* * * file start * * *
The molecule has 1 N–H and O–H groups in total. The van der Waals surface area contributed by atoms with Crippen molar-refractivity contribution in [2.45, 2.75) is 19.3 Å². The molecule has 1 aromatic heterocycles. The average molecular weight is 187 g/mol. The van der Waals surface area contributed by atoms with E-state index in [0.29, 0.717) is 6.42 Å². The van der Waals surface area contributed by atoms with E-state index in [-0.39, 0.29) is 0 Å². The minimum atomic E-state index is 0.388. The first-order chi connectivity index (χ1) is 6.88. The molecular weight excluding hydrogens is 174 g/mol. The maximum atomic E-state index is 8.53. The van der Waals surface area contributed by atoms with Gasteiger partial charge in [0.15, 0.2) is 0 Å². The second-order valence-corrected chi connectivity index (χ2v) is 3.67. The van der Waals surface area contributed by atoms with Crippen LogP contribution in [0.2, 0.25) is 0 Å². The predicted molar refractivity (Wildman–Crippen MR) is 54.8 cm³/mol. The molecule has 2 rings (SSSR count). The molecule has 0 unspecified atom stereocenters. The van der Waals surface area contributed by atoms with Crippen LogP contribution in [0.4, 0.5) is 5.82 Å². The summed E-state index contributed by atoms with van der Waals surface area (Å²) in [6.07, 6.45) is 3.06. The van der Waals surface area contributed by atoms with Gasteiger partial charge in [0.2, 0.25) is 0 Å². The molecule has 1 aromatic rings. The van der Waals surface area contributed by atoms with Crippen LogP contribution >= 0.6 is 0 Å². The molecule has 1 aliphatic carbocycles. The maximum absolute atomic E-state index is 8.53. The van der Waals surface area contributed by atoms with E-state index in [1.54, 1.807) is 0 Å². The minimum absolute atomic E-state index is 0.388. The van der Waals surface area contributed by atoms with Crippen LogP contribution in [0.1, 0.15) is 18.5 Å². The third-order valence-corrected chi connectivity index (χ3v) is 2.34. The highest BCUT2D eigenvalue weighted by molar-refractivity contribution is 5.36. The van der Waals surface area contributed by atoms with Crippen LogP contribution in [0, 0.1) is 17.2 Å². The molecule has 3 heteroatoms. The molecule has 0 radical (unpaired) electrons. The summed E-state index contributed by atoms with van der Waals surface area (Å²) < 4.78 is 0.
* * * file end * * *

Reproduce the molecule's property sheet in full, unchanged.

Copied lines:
The molecule has 1 N–H and O–H groups in total. The van der Waals surface area contributed by atoms with Crippen molar-refractivity contribution in [2.45, 2.75) is 19.3 Å². The molecule has 1 aromatic heterocycles. The average molecular weight is 187 g/mol. The van der Waals surface area contributed by atoms with E-state index in [0.29, 0.717) is 6.42 Å². The van der Waals surface area contributed by atoms with E-state index in [-0.39, 0.29) is 0 Å². The minimum atomic E-state index is 0.388. The first-order chi connectivity index (χ1) is 6.88. The molecular weight excluding hydrogens is 174 g/mol. The maximum atomic E-state index is 8.53. The van der Waals surface area contributed by atoms with Gasteiger partial charge in [0.15, 0.2) is 0 Å². The second-order valence-corrected chi connectivity index (χ2v) is 3.67. The van der Waals surface area contributed by atoms with Crippen LogP contribution in [0.2, 0.25) is 0 Å². The predicted molar refractivity (Wildman–Crippen MR) is 54.8 cm³/mol. The molecule has 2 rings (SSSR count). The molecule has 0 unspecified atom stereocenters. The van der Waals surface area contributed by atoms with Crippen LogP contribution in [0.4, 0.5) is 5.82 Å². The summed E-state index contributed by atoms with van der Waals surface area (Å²) in [6.07, 6.45) is 3.06. The van der Waals surface area contributed by atoms with Gasteiger partial charge in [0.2, 0.25) is 0 Å². The molecule has 1 aromatic rings. The van der Waals surface area contributed by atoms with Crippen LogP contribution >= 0.6 is 0 Å². The molecule has 1 aliphatic carbocycles. The maximum absolute atomic E-state index is 8.53. The van der Waals surface area contributed by atoms with E-state index in [1.54, 1.807) is 0 Å². The minimum absolute atomic E-state index is 0.388. The van der Waals surface area contributed by atoms with Crippen LogP contribution in [0.1, 0.15) is 18.5 Å². The third-order valence-corrected chi connectivity index (χ3v) is 2.34. The highest BCUT2D eigenvalue weighted by molar-refractivity contribution is 5.36. The van der Waals surface area contributed by atoms with Crippen LogP contribution in [0, 0.1) is 17.2 Å². The molecule has 3 heteroatoms. The molecule has 0 radical (unpaired) electrons. The summed E-state index contributed by atoms with van der Waals surface area (Å²) < 4.78 is 0.